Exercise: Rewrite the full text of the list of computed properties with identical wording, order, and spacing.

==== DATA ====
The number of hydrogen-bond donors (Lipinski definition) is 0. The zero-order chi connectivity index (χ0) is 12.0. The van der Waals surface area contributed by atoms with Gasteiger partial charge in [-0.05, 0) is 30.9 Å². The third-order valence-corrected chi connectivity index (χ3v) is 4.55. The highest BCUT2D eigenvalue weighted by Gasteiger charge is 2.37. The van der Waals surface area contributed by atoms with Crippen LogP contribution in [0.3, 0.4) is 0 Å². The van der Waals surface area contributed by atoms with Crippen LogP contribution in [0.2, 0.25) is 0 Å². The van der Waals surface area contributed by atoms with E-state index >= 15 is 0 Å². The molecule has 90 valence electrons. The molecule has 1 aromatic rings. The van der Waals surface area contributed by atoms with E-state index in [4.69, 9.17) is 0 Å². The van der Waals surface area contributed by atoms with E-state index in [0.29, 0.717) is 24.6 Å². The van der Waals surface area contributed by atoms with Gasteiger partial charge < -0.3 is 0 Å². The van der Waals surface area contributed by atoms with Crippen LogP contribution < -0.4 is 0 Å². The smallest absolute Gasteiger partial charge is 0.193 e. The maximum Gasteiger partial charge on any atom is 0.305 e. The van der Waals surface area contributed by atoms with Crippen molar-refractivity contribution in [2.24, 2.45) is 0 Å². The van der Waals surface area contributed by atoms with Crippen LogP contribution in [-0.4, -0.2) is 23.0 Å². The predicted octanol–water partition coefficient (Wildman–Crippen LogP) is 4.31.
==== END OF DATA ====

The number of hydrogen-bond donors (Lipinski definition) is 0. The zero-order chi connectivity index (χ0) is 12.0. The van der Waals surface area contributed by atoms with Gasteiger partial charge in [-0.05, 0) is 30.9 Å². The third-order valence-corrected chi connectivity index (χ3v) is 4.55. The highest BCUT2D eigenvalue weighted by Gasteiger charge is 2.37. The van der Waals surface area contributed by atoms with Crippen LogP contribution in [0.3, 0.4) is 0 Å². The van der Waals surface area contributed by atoms with Crippen LogP contribution in [0.2, 0.25) is 0 Å². The van der Waals surface area contributed by atoms with E-state index >= 15 is 0 Å². The molecule has 90 valence electrons. The molecule has 1 aromatic rings. The van der Waals surface area contributed by atoms with E-state index in [4.69, 9.17) is 0 Å². The van der Waals surface area contributed by atoms with E-state index in [0.29, 0.717) is 24.6 Å². The van der Waals surface area contributed by atoms with Gasteiger partial charge < -0.3 is 0 Å². The van der Waals surface area contributed by atoms with Crippen LogP contribution < -0.4 is 0 Å². The smallest absolute Gasteiger partial charge is 0.193 e. The maximum Gasteiger partial charge on any atom is 0.305 e. The van der Waals surface area contributed by atoms with Crippen molar-refractivity contribution in [2.24, 2.45) is 0 Å². The van der Waals surface area contributed by atoms with Crippen LogP contribution in [-0.4, -0.2) is 23.0 Å². The predicted octanol–water partition coefficient (Wildman–Crippen LogP) is 4.31.